Pic Lab, PIC16, Experiment #5: interruptions

Interruptions are one of the great things about microcontrollers, if you want to do something fast, reliable, and simple… well, not exactly simple in a programming language sense perhaps, but really simpler from the hardware perspective point of view. So, the main purpose of interruption is to interrupt your main program cycle and do whatever you want in case of that event (a timer has reached the settled time, a button has been pressed, and so on). Here is the picture from the mikroe ebook (www.mikroe.com), just because they really made quite nice pictures and quite a nice manual by the way.

Going further…

Two main things to keep in mind with interruptions – enable of interruption and the flag of the interruption. To enable interruption the one should set *IE bit to “1”, if the interruption event has happened then *IF bit will be settled by the controller to “1”. Some of main enables and flag could be found in the INTCON register:

• GIE – the global interruption enable
• PEIE – the periphery interruption enable bit
• T0IE – TMR0 overflow interruption
• INTE – the RB0 pin state change interruption
• RBIE – B port all pins interruptions
• T0IF – the flag indicating that TMR0 has the overflow condition
• INTF – the flag if the RB0 pin state is changed
• RBIF –  similar to the previous but for all pins of the B port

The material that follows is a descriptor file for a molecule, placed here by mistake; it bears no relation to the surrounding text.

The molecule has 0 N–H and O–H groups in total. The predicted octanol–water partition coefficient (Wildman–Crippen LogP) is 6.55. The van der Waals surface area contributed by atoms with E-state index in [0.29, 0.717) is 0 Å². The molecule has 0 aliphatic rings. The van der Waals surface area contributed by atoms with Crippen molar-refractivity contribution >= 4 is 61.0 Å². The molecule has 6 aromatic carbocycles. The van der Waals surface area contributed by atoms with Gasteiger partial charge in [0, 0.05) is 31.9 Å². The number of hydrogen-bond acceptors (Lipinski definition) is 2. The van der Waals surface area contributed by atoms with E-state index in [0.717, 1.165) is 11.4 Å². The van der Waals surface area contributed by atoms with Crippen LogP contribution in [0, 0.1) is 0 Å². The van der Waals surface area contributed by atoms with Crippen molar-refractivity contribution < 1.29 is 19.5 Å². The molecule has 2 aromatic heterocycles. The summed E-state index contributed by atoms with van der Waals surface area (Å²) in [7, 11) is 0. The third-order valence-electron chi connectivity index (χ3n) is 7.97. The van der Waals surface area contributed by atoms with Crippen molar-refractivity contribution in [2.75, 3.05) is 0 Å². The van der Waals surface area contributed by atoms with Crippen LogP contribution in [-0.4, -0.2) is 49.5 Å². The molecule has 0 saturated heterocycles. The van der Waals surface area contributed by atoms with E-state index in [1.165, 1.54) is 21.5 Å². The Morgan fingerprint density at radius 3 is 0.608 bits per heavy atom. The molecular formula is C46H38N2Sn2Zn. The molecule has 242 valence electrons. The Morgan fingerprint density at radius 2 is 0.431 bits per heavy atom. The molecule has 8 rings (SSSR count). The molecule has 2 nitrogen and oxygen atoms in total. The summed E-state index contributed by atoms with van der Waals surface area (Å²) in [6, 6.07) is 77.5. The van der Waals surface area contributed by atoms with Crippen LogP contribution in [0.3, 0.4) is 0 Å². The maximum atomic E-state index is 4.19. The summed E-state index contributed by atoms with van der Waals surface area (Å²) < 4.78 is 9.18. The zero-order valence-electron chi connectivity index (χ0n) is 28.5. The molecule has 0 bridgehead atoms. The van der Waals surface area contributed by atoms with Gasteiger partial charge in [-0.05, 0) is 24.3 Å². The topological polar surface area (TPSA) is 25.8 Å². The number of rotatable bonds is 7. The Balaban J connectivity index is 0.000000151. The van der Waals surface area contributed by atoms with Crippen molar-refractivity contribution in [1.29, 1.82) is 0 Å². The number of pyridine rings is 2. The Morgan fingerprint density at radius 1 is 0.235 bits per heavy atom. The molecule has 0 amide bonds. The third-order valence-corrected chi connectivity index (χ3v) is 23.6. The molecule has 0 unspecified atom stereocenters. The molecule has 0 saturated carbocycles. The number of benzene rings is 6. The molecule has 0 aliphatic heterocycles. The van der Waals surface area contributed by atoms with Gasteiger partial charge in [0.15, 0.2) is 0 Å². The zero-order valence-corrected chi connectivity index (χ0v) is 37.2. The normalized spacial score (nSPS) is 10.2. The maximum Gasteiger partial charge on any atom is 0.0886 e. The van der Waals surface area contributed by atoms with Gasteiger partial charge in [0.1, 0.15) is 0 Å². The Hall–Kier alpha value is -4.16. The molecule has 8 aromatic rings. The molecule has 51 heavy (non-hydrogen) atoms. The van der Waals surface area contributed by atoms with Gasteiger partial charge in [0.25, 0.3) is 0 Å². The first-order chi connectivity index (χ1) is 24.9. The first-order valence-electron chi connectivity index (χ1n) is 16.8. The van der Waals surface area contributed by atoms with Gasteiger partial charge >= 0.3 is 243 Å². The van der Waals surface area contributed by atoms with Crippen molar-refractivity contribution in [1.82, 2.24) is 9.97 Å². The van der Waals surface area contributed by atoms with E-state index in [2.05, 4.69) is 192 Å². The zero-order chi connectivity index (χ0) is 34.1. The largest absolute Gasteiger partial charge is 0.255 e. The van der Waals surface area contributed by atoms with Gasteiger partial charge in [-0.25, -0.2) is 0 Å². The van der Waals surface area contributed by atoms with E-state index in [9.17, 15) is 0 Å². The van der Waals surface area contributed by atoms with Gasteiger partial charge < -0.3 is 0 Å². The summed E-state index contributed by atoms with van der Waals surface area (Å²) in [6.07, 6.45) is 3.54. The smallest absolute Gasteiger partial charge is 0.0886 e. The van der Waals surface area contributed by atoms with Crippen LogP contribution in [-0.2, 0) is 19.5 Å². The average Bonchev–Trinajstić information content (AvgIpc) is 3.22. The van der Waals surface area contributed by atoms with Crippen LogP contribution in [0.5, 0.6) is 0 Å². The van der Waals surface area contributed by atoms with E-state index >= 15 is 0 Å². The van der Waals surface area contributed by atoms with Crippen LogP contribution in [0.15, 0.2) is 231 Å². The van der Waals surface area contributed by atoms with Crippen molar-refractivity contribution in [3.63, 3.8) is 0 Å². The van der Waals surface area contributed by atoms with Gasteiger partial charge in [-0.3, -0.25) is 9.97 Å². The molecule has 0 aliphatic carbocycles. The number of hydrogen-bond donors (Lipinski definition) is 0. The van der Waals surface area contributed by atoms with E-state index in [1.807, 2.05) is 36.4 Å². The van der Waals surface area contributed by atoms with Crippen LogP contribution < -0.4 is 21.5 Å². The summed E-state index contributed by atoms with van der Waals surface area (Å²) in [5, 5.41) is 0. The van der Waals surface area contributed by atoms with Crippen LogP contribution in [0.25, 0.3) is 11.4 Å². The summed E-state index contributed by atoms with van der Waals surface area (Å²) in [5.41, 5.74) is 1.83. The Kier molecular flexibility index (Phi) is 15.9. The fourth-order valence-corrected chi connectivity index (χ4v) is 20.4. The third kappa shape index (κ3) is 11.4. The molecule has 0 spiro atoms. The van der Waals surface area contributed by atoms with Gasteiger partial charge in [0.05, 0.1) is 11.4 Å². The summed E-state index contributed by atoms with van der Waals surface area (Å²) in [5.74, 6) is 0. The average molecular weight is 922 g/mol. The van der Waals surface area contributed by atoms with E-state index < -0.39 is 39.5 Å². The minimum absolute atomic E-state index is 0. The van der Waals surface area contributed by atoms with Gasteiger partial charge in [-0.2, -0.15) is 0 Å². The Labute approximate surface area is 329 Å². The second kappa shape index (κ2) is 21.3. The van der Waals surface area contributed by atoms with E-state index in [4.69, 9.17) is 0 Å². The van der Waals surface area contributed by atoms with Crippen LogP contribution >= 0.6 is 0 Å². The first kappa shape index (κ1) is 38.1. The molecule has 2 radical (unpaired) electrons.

From the picture, it is obvious that there are many more different interruptions packed to the controller, so my recommendation would be to check the datasheet for your particular controller and find the required register.

So in order to use an interruption, we need to set the global (or periphery) interruption bit to 1 (enable the main interruption switch) and then do the same with the required module. In this experiment what I wanted is to do similar stuff I did in the timer 0 experiment but with utilizing more advanced interruption technic.

As soon as you enabled GIE and your local interruption module the cpu will be checking with some internal clock period if the interruption event has happened, as it became the case the interruption post-processing procedure will be executed. In the code that procedure is called interrupt isr(), not going to pretend as smarty pants and knowing the whole history behind that, I don’t care much there, it is just the fact I accepted.

The one useful note for everybody who is going to use the interruption and variables inside – you must declare that variable with the word volatile in the beginning. As I understood that is related to the fact that the main program cycle uses register banks for the memory, while interruption isr() flow operates directly with the RAM, and if you won’t use the volatile declaration it all will be messy and produce weird results since there are two copies of the same variable circulating thru the code.

So, let me make RB5 change the state with the frequency 500Hz and I will even show that in hardware with old cull soviet union scope:

#include <htc.h>
#define _XTAL_FREQ 4000000
#define tmr0presc 0x02
#define period 125
__CONFIG(WDTDIS & UNPROTECT & MCLREN & LVPDIS & HS);

void main() {
__delay_us(500);
TRISB = 0b00001111;
PORTB = 0;
OPTION &= 0b11000000;
OPTION |= tmr0presc;
T0IE = 1;
GIE = 1;
TMR0 = 255 - period + 1;
for (;;) {

}

}

interrupt isr() {

if (T0IF) {
TMR0 = 255 - period + 1;
RB5 = !RB5;
T0IF = 0;
}

}

And as promised – the scope picture